The Feast of Christ the King today is the final Sunday of the Christian year: Advent begins next Sunday. This is also my last day of association with Saint Matthew’s Church in Sand Springs, my last day of service as priest here, my last Mass. I am entering full retirement from active ministry. So this is a time of endings and also anticipation of new beginnings. Today we speak of Christ as our King, one who rules in our hearts and lives. That would have been a strange image for first century followers, for whom kings were all-powerful personages whose focus was on building personalRead More →

In today’s Gospel reading, a man plans an extensive voyage abroad. This is long before there was an Edward D. Jones on every corner. So he turns to his servants. To one he commits five talents, to another two, and the third, one. Now the talent was a lot of money, literally years worth of income for the average worker, so these are big investments. In the Master’s absence, the first two double the money, while the third servant is afraid and buries the talent. When the man returns after many years, he praises the first two and invites them to rejoice with him, butRead More →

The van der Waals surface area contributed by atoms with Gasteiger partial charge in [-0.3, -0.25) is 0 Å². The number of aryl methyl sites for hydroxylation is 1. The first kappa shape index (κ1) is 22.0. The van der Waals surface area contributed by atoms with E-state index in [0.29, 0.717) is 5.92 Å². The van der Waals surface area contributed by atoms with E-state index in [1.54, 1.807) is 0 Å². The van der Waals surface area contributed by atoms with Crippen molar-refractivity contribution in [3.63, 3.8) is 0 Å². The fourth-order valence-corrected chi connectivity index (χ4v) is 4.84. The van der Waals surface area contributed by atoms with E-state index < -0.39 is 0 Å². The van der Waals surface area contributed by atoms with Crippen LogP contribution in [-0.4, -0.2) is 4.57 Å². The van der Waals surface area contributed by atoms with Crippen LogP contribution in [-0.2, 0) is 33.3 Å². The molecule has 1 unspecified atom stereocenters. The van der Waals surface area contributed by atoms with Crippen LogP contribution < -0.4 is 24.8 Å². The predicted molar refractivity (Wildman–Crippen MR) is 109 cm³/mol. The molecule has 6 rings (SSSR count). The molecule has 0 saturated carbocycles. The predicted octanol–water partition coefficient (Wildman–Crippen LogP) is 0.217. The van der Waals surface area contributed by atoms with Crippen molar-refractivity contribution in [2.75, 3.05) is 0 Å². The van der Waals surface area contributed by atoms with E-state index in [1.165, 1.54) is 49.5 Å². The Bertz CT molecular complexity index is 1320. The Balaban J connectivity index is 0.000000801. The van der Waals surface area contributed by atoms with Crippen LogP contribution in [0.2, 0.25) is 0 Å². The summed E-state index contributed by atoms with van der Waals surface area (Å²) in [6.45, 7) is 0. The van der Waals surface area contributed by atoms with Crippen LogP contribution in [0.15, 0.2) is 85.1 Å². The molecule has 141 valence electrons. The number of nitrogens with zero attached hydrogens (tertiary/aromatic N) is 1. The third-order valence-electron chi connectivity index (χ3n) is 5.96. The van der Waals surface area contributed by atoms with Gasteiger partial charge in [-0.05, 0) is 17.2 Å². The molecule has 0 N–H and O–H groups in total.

The homily for today’s Mass is being given by the Reverend Canon Eric Cooter, so I do not have a sermon to blog today. Father Cooter is Canon (assistant) to our new bishop, The Right Reverend Poulson Reed. I know you will enjoy his message today; access it on You Tube from 10:45 CST. Locate us under stmatthews.sandsprings on that media outlet. Blessings!Read More →

Today we celebrate all the saints of God: those of who, like all Christians, are called to be holy, as well as those Saints of the calendar remembered as exceptional examples of holiness and held up as Christian models and our heavenly prayer partners. In our sacred languages, the words for holy or saint are instructive, and I will submit that each shows a different shade of what we are called to be. The Latin sanctus indicates being called out and separated, being a cut above. The Hebrew kadosh implies doing what is right. And the Greek agios, suggests a vision of health, wholeness, andRead More →